In info product land, bundle sales are very short-term (usually 24 hour) windows where bundles of old products sold together at vast discounts.
This is bulk pricing meets epic one-time-only or one-time-annually discounts.
An example: one email one day
Paul Jarvis, author of Company of One, did this last week for 75% off before “signing off” from emails for a little while. It was good timing and the reason provided was this:
I’m super thankful for the folks on this mailing list (including you!). I appreciate that you’ve joined me in this journey and let me show up in your inbox each week.
To show my gratitude, once a year I offer a bundle of all of my products for at a massive discount.Paul Jarvis’ email list – sign up here
Paul’s not trying to maximize wealth, planning to offer monthly discounts, or harming his brand by discounting.
He sent one email for one day promo that only his most responsive list members would see and have time to consider.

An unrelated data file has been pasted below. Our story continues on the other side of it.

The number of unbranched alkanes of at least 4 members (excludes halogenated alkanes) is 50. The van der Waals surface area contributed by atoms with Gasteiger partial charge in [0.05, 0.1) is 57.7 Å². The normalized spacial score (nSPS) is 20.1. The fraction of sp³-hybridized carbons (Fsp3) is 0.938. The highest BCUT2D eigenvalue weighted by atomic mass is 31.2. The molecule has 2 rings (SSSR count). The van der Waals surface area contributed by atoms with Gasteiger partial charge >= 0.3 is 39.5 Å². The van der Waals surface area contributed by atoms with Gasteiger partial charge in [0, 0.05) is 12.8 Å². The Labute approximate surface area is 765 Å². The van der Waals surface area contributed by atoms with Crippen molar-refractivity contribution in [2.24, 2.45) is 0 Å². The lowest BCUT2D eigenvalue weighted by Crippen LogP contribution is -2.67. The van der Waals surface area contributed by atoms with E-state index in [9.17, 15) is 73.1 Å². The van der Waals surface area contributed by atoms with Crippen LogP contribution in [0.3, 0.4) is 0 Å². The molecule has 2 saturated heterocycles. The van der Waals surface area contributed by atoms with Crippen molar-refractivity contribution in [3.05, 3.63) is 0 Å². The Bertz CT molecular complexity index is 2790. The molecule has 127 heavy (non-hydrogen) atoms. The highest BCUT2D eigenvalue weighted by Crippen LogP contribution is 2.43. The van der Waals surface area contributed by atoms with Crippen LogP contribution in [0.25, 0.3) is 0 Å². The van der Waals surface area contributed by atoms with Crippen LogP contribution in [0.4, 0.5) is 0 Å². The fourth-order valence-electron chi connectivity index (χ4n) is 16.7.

I do think that by clarifying he offers this bundle annually, that I would be less likely to purchase a traditionally launched with email sequence type info product from him in say, December.
Another example: six emails one holiday weekend
Ryan Levesque, author of Ask, just ran a similar bundle promo for 95% off for July 4th holiday weekend and the reason provided was this:
As we celebrate the 4th of July here in the US I’ve decided to do something a little crazy…
And I wanted to share it with you right away, because I’m only doing this for the next couple of days.
We’re celebrating Christmas in July!
And the best part?
YOU get the gifts!
In fact, I’m giving you 10 Trainings for the PRICE of JUST ONE!
Ryan’s promotion followed more of a heavy hitting launch sequence with six emails:
- offer reveal with reason email (holiday)
- hard sale email (how to buy, buy now)
- specific product highlight email (likely most popular product)
- FAQs email (what it is for who)
- Last day notice email (morning)
- Last chance notice email (late afternoon)
Because Ryan is almost always running promotions and discounts, he has to hit them pretty hard, focus user attention on scarcity, bonuses, and dollar values have to be things like, “get $2000, $3000, $5000 in bonuses.”
When you launch a lot of products with a lot of discount bundles, you have to always be discounting and always be selling.
Which do you think is better?